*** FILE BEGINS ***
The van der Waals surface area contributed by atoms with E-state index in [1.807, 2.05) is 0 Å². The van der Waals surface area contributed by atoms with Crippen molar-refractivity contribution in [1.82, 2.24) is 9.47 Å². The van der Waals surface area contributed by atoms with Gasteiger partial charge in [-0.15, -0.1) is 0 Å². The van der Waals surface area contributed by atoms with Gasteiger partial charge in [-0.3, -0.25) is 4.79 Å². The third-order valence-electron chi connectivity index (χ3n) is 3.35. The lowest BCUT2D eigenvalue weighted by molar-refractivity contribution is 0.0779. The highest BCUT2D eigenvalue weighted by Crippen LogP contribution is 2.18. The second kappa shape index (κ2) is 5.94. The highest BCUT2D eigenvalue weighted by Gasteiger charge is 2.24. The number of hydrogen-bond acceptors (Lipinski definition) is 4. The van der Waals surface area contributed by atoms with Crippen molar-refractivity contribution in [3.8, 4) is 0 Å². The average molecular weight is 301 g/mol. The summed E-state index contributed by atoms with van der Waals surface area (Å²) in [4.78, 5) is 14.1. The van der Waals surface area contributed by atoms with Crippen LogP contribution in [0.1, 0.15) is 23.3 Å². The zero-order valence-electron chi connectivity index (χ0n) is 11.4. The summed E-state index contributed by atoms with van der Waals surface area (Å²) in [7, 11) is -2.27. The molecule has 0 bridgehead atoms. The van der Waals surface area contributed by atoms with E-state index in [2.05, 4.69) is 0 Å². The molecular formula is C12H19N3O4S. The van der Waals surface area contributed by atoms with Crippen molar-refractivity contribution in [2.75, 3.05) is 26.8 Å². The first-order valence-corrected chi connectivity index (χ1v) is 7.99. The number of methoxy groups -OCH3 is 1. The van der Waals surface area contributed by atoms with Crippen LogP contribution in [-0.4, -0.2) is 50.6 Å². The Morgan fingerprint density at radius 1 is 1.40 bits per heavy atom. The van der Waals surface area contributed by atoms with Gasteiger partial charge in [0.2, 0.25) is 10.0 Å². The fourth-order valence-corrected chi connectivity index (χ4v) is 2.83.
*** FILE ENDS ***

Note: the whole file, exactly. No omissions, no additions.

The van der Waals surface area contributed by atoms with E-state index in [1.807, 2.05) is 0 Å². The van der Waals surface area contributed by atoms with Crippen molar-refractivity contribution in [1.82, 2.24) is 9.47 Å². The van der Waals surface area contributed by atoms with Gasteiger partial charge in [-0.15, -0.1) is 0 Å². The van der Waals surface area contributed by atoms with Gasteiger partial charge in [-0.3, -0.25) is 4.79 Å². The third-order valence-electron chi connectivity index (χ3n) is 3.35. The lowest BCUT2D eigenvalue weighted by molar-refractivity contribution is 0.0779. The highest BCUT2D eigenvalue weighted by Crippen LogP contribution is 2.18. The second kappa shape index (κ2) is 5.94. The highest BCUT2D eigenvalue weighted by Gasteiger charge is 2.24. The number of hydrogen-bond acceptors (Lipinski definition) is 4. The van der Waals surface area contributed by atoms with Crippen molar-refractivity contribution in [3.8, 4) is 0 Å². The average molecular weight is 301 g/mol. The summed E-state index contributed by atoms with van der Waals surface area (Å²) in [4.78, 5) is 14.1. The van der Waals surface area contributed by atoms with Crippen LogP contribution in [0.1, 0.15) is 23.3 Å². The zero-order valence-electron chi connectivity index (χ0n) is 11.4. The summed E-state index contributed by atoms with van der Waals surface area (Å²) in [7, 11) is -2.27. The molecule has 0 bridgehead atoms. The van der Waals surface area contributed by atoms with E-state index in [2.05, 4.69) is 0 Å². The molecular formula is C12H19N3O4S. The van der Waals surface area contributed by atoms with Crippen molar-refractivity contribution in [2.75, 3.05) is 26.8 Å². The first-order valence-corrected chi connectivity index (χ1v) is 7.99. The number of methoxy groups -OCH3 is 1. The van der Waals surface area contributed by atoms with Crippen LogP contribution in [-0.4, -0.2) is 50.6 Å². The Morgan fingerprint density at radius 1 is 1.40 bits per heavy atom. The van der Waals surface area contributed by atoms with Gasteiger partial charge in [0.2, 0.25) is 10.0 Å². The fourth-order valence-corrected chi connectivity index (χ4v) is 2.83.